The problem now is that no matter how the synod turns out, there will have to be a loosing side and a winning side. Things have been coordinated in such a way that consensus is not possible. The needs of the family in the New Evangelization have been put aside as Modernists undermine the Church.

Anonymous said...

Gee, no mention of carrying the cross. I am so shocked that the cross, sin, penance, comfession, amendment of life, conversion were not even memtioned. I am just so,shocked. Just sunshine and flowers nd lollypops.

Francis can can issue any decree he wants but if he goes gainst the words of Christ I am not listening. So he ane all his modernist buddies can try and make sacrilege appear old fashioned but he can pick up that millstone and jump into the ocean. I am not listening to him if he teaches heresy.

What is going is is scandalous beyond belief. If Francis held all of these heretical ideas in his heart when he was elected......guess who was never pope in the first place. One has to be a Catholic to be pope not a heretic.

Anonymous said...

I want a mass where there are strippers pole dancing for the procession, where the homily praises pornography and masturbation. I want sex, of all forms, to be elevated to a sacrament, never again a sin or a disorder. Francis will do this. The Church is for the people.

Gene said...

"The Church must respect the decision of couples using birth control." This from the synod. So, do we respect the decision of those who choose abortion, as well? Why not?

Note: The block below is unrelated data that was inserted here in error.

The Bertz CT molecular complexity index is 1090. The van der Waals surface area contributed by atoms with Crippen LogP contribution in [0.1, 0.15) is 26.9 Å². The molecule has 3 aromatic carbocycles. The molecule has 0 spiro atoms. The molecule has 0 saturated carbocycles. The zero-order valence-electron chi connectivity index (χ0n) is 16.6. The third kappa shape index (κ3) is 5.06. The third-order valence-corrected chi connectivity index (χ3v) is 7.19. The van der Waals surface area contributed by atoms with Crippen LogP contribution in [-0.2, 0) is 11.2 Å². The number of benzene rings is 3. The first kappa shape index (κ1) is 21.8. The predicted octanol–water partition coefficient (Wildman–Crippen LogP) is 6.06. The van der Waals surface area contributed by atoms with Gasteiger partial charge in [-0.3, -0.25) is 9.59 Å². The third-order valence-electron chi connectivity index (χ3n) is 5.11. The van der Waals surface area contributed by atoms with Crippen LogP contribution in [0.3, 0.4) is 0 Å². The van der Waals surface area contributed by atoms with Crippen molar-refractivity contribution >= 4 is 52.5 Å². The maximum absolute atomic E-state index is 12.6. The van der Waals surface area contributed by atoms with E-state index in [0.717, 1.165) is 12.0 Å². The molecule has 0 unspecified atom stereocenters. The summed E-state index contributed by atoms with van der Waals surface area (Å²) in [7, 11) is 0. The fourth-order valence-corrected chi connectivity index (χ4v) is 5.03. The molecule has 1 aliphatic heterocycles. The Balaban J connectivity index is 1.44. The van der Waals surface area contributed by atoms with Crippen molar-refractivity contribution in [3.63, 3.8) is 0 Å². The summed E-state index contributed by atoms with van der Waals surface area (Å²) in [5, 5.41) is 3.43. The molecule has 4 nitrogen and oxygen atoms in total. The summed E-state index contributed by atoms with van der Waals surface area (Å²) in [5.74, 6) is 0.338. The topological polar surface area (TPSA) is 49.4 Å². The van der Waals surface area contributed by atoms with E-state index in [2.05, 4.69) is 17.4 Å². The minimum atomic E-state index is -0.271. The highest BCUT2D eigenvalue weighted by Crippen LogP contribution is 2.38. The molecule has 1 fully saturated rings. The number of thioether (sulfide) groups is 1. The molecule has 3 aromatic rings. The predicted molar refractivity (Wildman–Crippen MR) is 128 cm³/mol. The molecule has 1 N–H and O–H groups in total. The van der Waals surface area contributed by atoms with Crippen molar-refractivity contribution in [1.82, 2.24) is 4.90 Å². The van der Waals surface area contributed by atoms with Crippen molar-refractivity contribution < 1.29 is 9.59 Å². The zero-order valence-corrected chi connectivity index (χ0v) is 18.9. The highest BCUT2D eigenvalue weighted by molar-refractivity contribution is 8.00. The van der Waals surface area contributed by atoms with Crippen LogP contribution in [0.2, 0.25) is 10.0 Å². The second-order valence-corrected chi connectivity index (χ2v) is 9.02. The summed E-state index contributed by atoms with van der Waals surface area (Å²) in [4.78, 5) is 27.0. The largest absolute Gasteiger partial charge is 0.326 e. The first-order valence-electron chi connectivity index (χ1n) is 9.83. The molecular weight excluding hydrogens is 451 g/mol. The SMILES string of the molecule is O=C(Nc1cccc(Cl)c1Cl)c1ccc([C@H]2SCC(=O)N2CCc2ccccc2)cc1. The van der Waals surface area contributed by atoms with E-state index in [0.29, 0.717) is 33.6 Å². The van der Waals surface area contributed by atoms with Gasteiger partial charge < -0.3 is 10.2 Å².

Anonymous at 10:17…just remember, thirty-four and a half is dinner for one.

Anonymous 2 said...

I suggest that the referendum on Scotland may be instructive.

Also, why allow ourselves to be blown hither and thither by media sensationalism and ill-informed, biased, and self-serving punditry? Maybe the expression “ignorance is bliss” has at least some sense to it at least in some circumstances. Have any decisions been taken? No. I didn’t think so.

Anonymous said...

Come on Gene...surely you know the difference...the moral difference between abortion and birth control. My wife and I had 8 children....then "used birth control".

How many kids do you have?

Tell me about the rhythm method...

Joe Potillor said...

Three words: God help us, that's about all the positive that I can say. The preliminary document came out...and I'm placing some thoughts at my own blog....which are much too long for a comment here.

George said...

Some methods of artificial birth control are abortifacients. The Church does approve of Natural Family Planning. The use of abortion and artificial birth control are two reasons why the Church and the world are where they are right now.

Vox Cantoris said...

Mr. Barkin,

You have no business telling anyone not to read Mr. Verecchio. You come on here and accuse him of being a sedevacantist.

Does your calumny know any bounds?

Shame on you.

Gene said...